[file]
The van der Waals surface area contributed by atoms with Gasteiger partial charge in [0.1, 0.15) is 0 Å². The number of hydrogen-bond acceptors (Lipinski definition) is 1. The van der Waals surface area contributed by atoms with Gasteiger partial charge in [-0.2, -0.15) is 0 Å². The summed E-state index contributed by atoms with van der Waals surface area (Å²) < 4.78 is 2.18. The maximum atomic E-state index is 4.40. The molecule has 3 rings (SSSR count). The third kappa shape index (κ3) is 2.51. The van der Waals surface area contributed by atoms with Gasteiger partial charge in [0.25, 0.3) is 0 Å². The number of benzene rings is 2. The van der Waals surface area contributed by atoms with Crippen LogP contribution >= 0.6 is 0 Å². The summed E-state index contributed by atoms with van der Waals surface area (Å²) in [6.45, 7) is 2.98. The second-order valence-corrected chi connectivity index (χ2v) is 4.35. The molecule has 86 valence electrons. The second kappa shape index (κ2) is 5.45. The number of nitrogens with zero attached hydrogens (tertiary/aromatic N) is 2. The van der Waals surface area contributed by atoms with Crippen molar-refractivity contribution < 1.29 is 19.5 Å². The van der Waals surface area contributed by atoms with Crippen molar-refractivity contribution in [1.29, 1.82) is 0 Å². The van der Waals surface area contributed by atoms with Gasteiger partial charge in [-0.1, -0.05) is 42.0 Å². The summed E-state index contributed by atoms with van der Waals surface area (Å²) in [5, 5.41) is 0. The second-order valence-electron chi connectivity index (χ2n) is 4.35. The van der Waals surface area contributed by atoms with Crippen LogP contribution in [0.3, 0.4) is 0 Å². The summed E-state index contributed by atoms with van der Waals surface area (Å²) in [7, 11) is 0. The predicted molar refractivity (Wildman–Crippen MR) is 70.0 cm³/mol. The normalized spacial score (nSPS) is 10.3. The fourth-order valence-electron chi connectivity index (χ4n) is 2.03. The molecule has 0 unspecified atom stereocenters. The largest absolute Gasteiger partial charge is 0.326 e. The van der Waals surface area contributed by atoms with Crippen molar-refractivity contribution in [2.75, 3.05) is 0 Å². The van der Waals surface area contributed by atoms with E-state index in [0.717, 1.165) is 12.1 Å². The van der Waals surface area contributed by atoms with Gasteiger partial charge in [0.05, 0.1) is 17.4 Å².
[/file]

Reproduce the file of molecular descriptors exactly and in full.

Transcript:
The van der Waals surface area contributed by atoms with Gasteiger partial charge in [0.1, 0.15) is 0 Å². The number of hydrogen-bond acceptors (Lipinski definition) is 1. The van der Waals surface area contributed by atoms with Gasteiger partial charge in [-0.2, -0.15) is 0 Å². The summed E-state index contributed by atoms with van der Waals surface area (Å²) < 4.78 is 2.18. The maximum atomic E-state index is 4.40. The molecule has 3 rings (SSSR count). The third kappa shape index (κ3) is 2.51. The van der Waals surface area contributed by atoms with Gasteiger partial charge in [0.25, 0.3) is 0 Å². The number of benzene rings is 2. The van der Waals surface area contributed by atoms with Crippen LogP contribution >= 0.6 is 0 Å². The summed E-state index contributed by atoms with van der Waals surface area (Å²) in [6.45, 7) is 2.98. The second-order valence-corrected chi connectivity index (χ2v) is 4.35. The molecule has 86 valence electrons. The second kappa shape index (κ2) is 5.45. The number of nitrogens with zero attached hydrogens (tertiary/aromatic N) is 2. The van der Waals surface area contributed by atoms with Crippen molar-refractivity contribution < 1.29 is 19.5 Å². The van der Waals surface area contributed by atoms with Crippen molar-refractivity contribution in [1.29, 1.82) is 0 Å². The van der Waals surface area contributed by atoms with Gasteiger partial charge in [-0.1, -0.05) is 42.0 Å². The summed E-state index contributed by atoms with van der Waals surface area (Å²) in [5, 5.41) is 0. The second-order valence-electron chi connectivity index (χ2n) is 4.35. The van der Waals surface area contributed by atoms with Crippen LogP contribution in [0.3, 0.4) is 0 Å². The summed E-state index contributed by atoms with van der Waals surface area (Å²) in [7, 11) is 0. The predicted molar refractivity (Wildman–Crippen MR) is 70.0 cm³/mol. The normalized spacial score (nSPS) is 10.3. The fourth-order valence-electron chi connectivity index (χ4n) is 2.03. The molecule has 0 unspecified atom stereocenters. The largest absolute Gasteiger partial charge is 0.326 e. The van der Waals surface area contributed by atoms with Crippen molar-refractivity contribution in [2.75, 3.05) is 0 Å². The van der Waals surface area contributed by atoms with E-state index in [0.717, 1.165) is 12.1 Å². The van der Waals surface area contributed by atoms with Gasteiger partial charge in [0.05, 0.1) is 17.4 Å².